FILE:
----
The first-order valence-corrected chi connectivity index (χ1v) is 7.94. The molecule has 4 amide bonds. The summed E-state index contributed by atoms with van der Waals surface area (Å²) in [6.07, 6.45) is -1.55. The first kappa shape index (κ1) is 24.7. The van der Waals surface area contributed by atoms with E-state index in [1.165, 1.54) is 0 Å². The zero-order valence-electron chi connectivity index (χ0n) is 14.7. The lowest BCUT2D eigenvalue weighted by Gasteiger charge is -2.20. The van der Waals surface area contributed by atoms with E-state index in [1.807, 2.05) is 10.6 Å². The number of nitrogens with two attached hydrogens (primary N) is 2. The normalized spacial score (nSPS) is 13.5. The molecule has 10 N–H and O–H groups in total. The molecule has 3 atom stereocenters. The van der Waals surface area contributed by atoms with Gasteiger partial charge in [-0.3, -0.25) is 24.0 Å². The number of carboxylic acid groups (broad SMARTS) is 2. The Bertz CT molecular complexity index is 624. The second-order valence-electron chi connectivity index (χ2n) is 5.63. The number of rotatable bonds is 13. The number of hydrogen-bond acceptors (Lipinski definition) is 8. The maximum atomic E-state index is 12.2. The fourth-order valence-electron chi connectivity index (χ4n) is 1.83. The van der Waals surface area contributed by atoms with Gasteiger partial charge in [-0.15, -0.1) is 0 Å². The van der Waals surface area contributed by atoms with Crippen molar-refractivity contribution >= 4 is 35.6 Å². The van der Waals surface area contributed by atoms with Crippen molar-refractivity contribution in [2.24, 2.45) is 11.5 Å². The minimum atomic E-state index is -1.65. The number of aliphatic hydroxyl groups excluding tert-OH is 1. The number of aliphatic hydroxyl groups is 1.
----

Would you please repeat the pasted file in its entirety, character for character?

The first-order valence-corrected chi connectivity index (χ1v) is 7.94. The molecule has 4 amide bonds. The summed E-state index contributed by atoms with van der Waals surface area (Å²) in [6.07, 6.45) is -1.55. The first kappa shape index (κ1) is 24.7. The van der Waals surface area contributed by atoms with E-state index in [1.165, 1.54) is 0 Å². The zero-order valence-electron chi connectivity index (χ0n) is 14.7. The lowest BCUT2D eigenvalue weighted by Gasteiger charge is -2.20. The van der Waals surface area contributed by atoms with E-state index in [1.807, 2.05) is 10.6 Å². The number of nitrogens with two attached hydrogens (primary N) is 2. The normalized spacial score (nSPS) is 13.5. The molecule has 10 N–H and O–H groups in total. The molecule has 3 atom stereocenters. The van der Waals surface area contributed by atoms with Gasteiger partial charge in [-0.3, -0.25) is 24.0 Å². The number of carboxylic acid groups (broad SMARTS) is 2. The Bertz CT molecular complexity index is 624. The second-order valence-electron chi connectivity index (χ2n) is 5.63. The number of rotatable bonds is 13. The number of hydrogen-bond acceptors (Lipinski definition) is 8. The maximum atomic E-state index is 12.2. The fourth-order valence-electron chi connectivity index (χ4n) is 1.83. The van der Waals surface area contributed by atoms with Gasteiger partial charge in [-0.15, -0.1) is 0 Å². The van der Waals surface area contributed by atoms with Crippen molar-refractivity contribution >= 4 is 35.6 Å². The van der Waals surface area contributed by atoms with Crippen molar-refractivity contribution in [2.24, 2.45) is 11.5 Å². The minimum atomic E-state index is -1.65. The number of aliphatic hydroxyl groups excluding tert-OH is 1. The number of aliphatic hydroxyl groups is 1.